Avoid the temptation to attempt a picnic in the park. Don’t plan on a coherent conversation. Avoid short skirts and dresses. Wear a hat and pull it down, snug around your forehead. Throw on a windbreaker. Don’t have one? Thrift one. Avoid commuting via bicycle. Avoid depending on an umbrella. Avoid carrying one altogether. If it’s raining, just be wet. Wear glasses, spectacles, goggles, or whatever. Apply ChapStick and remain hydrated. Before you leave the house, ensure that the lid to your trash bin is secured.
An attempt at a picturesque picnic in the park becomes a 51″ x 59″ checkered blanket draped around your legs, flapping in the wind like a witch’s cape. That $17 discounted umbrella, transformed and tossed into the current, now a bush of nylon tumbleweed. Sandwich bread and condiments pulled apart and scattered. A lawn painted with ciabatta and cheese. Salami shot out of a cannon. Now the proud property of every anthill within a fifty-foot radius.
An attempt to express your fervor is muted by the roar of the wind. You can yell all you want. A red face. It’s either angry, embarrassed, or windburned. Soundless words fall from dancing lips and wasted windpipes. Life is now a game of charades. The moment you realize you screwed up.
A couple of wardrobe malfunctions. That silk drawstring dress you couldn’t help but purchase for this special occasion, the one that’s mildly conservative, now gripping every curve and crevice of your body like a latex glove. The loose-fitting beanie that was hiding the absence of hair on the crown of your head, now flying far away, emancipated from your snowflake dandruff. Forty percent of the body’s heat is lost through the head. Wind chill and exposed scalps go together like orange juice and toothpaste. A thrifted windbreaker would have been nice.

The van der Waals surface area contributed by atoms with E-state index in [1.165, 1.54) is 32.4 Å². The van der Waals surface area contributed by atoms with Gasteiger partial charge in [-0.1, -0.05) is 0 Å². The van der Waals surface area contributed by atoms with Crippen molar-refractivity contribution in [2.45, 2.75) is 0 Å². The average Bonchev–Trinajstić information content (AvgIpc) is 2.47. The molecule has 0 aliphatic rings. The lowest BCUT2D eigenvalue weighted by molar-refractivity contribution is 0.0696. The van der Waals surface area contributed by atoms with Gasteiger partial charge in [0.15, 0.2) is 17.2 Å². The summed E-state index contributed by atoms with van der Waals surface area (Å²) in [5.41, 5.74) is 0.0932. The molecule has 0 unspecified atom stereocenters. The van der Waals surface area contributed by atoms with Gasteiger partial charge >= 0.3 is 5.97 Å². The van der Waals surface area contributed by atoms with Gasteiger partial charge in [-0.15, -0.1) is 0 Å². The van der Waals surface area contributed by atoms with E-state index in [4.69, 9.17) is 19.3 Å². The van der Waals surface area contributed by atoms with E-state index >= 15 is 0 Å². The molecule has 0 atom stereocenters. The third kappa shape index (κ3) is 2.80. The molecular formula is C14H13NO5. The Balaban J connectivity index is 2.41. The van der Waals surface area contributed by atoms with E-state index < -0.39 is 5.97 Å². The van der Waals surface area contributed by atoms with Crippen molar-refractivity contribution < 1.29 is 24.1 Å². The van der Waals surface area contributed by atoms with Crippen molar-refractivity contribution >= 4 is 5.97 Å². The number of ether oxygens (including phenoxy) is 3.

The Beaufort scale classifies 30 mph wind as a “strong breeze.” But for every cyclist, it’s a worst nightmare. Especially when there is rain. The windbreaker you wish you thrifted is now a hypothetical rain jacket. But that won’t save you from the onslaught of pelting rain, falling from the sky like lead pellets, biting every inch of exposed skin they can find.
A sedentary piece of debris has been notified that you’ve forgotten your cool shades. It has gotten off its ass and flown a half-mile to crash land on your cornea. Almost enough of a distraction to knock you off your bike. A near victim to road rash, wet corduroys, and embarrassment.
By the time you make it home, your lips are void of any moisture. A mud-cracked landscape. Two pink prunes wasted by the stinging blade of the wind. Your quads are surging with noxious acid, ready to dive off the bone in the attempt to escape the pain. You remember the scene where Tin Man mutters to Dorothy his need for the oil can.
But you’re not ready to escape inside and call it a day. Not after witnessing the mob of crushed beer cans, paper towels, and empty lunchmeat packaging that’s parading across your front lawn and into the street. You’ve just realized that you forgot to secure the lid to the trash bin that’s usually sitting at the side of the house. Mother Nature is a matriarch. When she lets loose her voice, we are all subjects under her reign.
Drew Campbell is a Marine Corps veteran and a junior in the Secondary English Education Program. He enjoys the outdoors, traveling, and all things adventure. He and his girlfriend are currently in pursuit of visiting all fifty states. Drew Campbell is also an advocate of wearing socks with sandals and holds a firm belief that comfort always trumps style.